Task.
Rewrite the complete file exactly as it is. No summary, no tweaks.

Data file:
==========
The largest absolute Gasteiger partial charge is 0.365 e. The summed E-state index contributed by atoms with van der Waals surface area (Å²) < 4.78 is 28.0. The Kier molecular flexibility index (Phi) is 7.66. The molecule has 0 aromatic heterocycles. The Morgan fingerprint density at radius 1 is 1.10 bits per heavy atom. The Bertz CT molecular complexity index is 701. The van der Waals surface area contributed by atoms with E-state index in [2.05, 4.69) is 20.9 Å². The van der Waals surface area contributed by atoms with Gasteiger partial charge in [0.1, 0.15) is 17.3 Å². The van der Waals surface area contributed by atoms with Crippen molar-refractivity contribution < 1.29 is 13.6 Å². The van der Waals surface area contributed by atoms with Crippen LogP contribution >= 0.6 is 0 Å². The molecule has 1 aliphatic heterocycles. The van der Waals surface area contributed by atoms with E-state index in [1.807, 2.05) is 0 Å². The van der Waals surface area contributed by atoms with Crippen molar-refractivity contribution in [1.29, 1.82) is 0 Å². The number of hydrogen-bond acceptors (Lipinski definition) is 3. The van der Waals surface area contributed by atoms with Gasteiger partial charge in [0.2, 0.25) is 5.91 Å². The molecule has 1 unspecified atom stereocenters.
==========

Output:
The largest absolute Gasteiger partial charge is 0.365 e. The summed E-state index contributed by atoms with van der Waals surface area (Å²) < 4.78 is 28.0. The Kier molecular flexibility index (Phi) is 7.66. The molecule has 0 aromatic heterocycles. The Morgan fingerprint density at radius 1 is 1.10 bits per heavy atom. The Bertz CT molecular complexity index is 701. The van der Waals surface area contributed by atoms with E-state index in [2.05, 4.69) is 20.9 Å². The van der Waals surface area contributed by atoms with Gasteiger partial charge in [0.1, 0.15) is 17.3 Å². The van der Waals surface area contributed by atoms with Crippen molar-refractivity contribution < 1.29 is 13.6 Å². The van der Waals surface area contributed by atoms with Crippen LogP contribution >= 0.6 is 0 Å². The molecule has 1 aliphatic heterocycles. The van der Waals surface area contributed by atoms with E-state index in [1.807, 2.05) is 0 Å². The van der Waals surface area contributed by atoms with Crippen molar-refractivity contribution in [1.29, 1.82) is 0 Å². The number of hydrogen-bond acceptors (Lipinski definition) is 3. The van der Waals surface area contributed by atoms with Gasteiger partial charge in [0.2, 0.25) is 5.91 Å². The molecule has 1 unspecified atom stereocenters.